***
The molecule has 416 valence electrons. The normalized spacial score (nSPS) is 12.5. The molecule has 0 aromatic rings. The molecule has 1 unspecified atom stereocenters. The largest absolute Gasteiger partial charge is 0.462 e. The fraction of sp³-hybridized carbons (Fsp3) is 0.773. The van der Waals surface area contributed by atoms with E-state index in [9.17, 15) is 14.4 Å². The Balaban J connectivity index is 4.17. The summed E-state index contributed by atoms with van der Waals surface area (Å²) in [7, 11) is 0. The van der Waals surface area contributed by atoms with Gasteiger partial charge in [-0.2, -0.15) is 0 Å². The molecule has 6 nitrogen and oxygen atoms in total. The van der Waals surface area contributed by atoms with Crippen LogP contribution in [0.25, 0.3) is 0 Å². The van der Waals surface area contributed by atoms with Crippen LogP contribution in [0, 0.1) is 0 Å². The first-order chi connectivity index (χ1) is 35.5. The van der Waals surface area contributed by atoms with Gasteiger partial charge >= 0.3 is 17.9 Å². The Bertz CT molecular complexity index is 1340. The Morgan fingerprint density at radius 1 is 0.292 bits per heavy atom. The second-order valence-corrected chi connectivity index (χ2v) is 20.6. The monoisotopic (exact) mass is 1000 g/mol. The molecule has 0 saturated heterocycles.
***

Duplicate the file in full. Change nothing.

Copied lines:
The molecule has 416 valence electrons. The normalized spacial score (nSPS) is 12.5. The molecule has 0 aromatic rings. The molecule has 1 unspecified atom stereocenters. The largest absolute Gasteiger partial charge is 0.462 e. The fraction of sp³-hybridized carbons (Fsp3) is 0.773. The van der Waals surface area contributed by atoms with E-state index in [9.17, 15) is 14.4 Å². The Balaban J connectivity index is 4.17. The summed E-state index contributed by atoms with van der Waals surface area (Å²) in [7, 11) is 0. The van der Waals surface area contributed by atoms with Gasteiger partial charge in [-0.2, -0.15) is 0 Å². The molecule has 6 nitrogen and oxygen atoms in total. The van der Waals surface area contributed by atoms with Crippen LogP contribution in [0.25, 0.3) is 0 Å². The van der Waals surface area contributed by atoms with Crippen LogP contribution in [0, 0.1) is 0 Å². The first-order chi connectivity index (χ1) is 35.5. The van der Waals surface area contributed by atoms with Gasteiger partial charge >= 0.3 is 17.9 Å². The Bertz CT molecular complexity index is 1340. The Morgan fingerprint density at radius 1 is 0.292 bits per heavy atom. The second-order valence-corrected chi connectivity index (χ2v) is 20.6. The monoisotopic (exact) mass is 1000 g/mol. The molecule has 0 saturated heterocycles.